Filipina domestic worker Haydee has wanted to get vaccinated against Covid-19 for months, but when she went to a Beirut hospital, the staff turned her away because her work permit had expired.
When she heard that a vaccination marathon dedicated to foreign workers was taking place in Beirut, she rushed to stand in line at the inoculation centre at 7am.
“Even if I have to stand in the sun all day, I am staying until I get vaccinated,” the 41-year-old told The National at about 10.30am.
She is one of hundreds of foreigners to line the street and pack the car park near La Sagesse in Beirut, a school turned into a makeshift vaccination centre.
Doctors Without Borders, the UN and the Ministry of Public Health organised a three-day vaccination marathon in the school grounds, the first to be wholly dedicated to migrant workers.
They are among Lebanon’s most vulnerable communities, yet many have had limited access to coronavirus inoculation, NGO workers told The National.
The idea is to provide foreign workers, many of whom live in difficult conditions, with equal access to vaccinations, said Mona Imad, a co-ordinator for Doctors Without Borders’ Covid-19 response.
“In most hospitals official IDs are required. Here migrant workers can access the vaccine regardless of what type of document they provide,” she said.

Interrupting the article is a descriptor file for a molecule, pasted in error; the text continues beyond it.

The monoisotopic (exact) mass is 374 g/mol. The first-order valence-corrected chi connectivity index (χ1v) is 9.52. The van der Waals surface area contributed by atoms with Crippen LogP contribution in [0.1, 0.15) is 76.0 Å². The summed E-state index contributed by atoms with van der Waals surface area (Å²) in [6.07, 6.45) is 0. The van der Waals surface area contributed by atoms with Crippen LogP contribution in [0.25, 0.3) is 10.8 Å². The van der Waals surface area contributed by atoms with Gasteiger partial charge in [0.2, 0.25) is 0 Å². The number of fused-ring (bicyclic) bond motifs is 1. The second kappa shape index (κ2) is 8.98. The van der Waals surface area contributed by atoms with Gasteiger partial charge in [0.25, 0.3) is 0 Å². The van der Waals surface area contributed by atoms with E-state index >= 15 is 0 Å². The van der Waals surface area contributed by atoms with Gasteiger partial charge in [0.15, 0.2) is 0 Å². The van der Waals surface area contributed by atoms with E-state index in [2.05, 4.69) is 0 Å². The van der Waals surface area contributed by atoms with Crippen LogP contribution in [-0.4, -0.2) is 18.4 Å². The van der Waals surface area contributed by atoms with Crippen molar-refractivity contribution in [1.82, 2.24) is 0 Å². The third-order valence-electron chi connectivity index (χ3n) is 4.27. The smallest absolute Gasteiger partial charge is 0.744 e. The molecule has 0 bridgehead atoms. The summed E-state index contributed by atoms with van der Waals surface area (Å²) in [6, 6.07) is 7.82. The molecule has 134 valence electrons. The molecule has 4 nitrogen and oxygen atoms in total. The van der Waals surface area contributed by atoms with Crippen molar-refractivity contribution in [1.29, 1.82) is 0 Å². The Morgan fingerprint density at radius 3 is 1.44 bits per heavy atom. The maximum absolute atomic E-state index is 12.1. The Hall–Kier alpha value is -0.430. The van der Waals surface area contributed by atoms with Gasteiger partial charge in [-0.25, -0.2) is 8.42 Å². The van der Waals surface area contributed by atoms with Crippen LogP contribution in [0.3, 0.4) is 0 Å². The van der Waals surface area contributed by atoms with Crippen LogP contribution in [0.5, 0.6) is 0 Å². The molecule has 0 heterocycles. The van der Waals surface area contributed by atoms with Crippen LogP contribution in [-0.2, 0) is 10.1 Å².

Haydee and her friend Aileen take turns to stand in the shade of an umbrella as men in line next to them complain to a local volunteer about the long queues.
The women and men at the vaccination centre hail mostly from Bangladesh, Ethiopia, the Philippines, Sri Lanka and Sudan. Migrant workers have seen their living conditions deteriorate since Lebanon's economic crisis began nearly two years ago.
“Migrants are one of the most vulnerable communities in Lebanon and they are not systematically included in the national Covid-19 response,” Ms Imad said.
Electricity cuts and shortages of medicines have weighed heavily on Lebanese hospitals and health experts have warned that hospitals cannot absorb another wave of Covid-19 patients.
“If you are vaccinated you are less likely to go to hospital,” Ms Imad said, “and we all know the dire situation in hospitals right now.”
Many Lebanese employers have dismissed foreign staff amid the crisis, leaving some to sleep in front of their embassies in Beirut while they try to get a flight home.
Nearly 700 people got their first vaccine dose as part of the marathon on Tuesday and Ms Imad said they hope to vaccinate even more people on Wednesday.
“This is about access to vaccines as a basic human right,” she said.
Lebanon launched its official inoculation campaign in February, and more than two million people have received at least one Covid-19 shot in the six million-strong country.
Vaccination is open to Lebanese, foreigners and refugees but identification papers or a residency permit have been required to register for the jab.
Farah El Baba of the Anti-Racism Movement said that local NGOs and the UN have advocated for this requirement to be lifted for months.
In the waiting area of the vaccination centre, Nour Al Nahr from Sri Lanka beamed with joy after a nurse administered her first shot.
The 39-year-old mother, clad in a traditional Sri Lankan dress with a red and golden translucent veil draped around her shoulders, sang to calm down the two babies in her arms.
“Today I am well, but tomorrow, who knows?” she said.
“I’m glad I finally got my shot — now I have peace of mind.”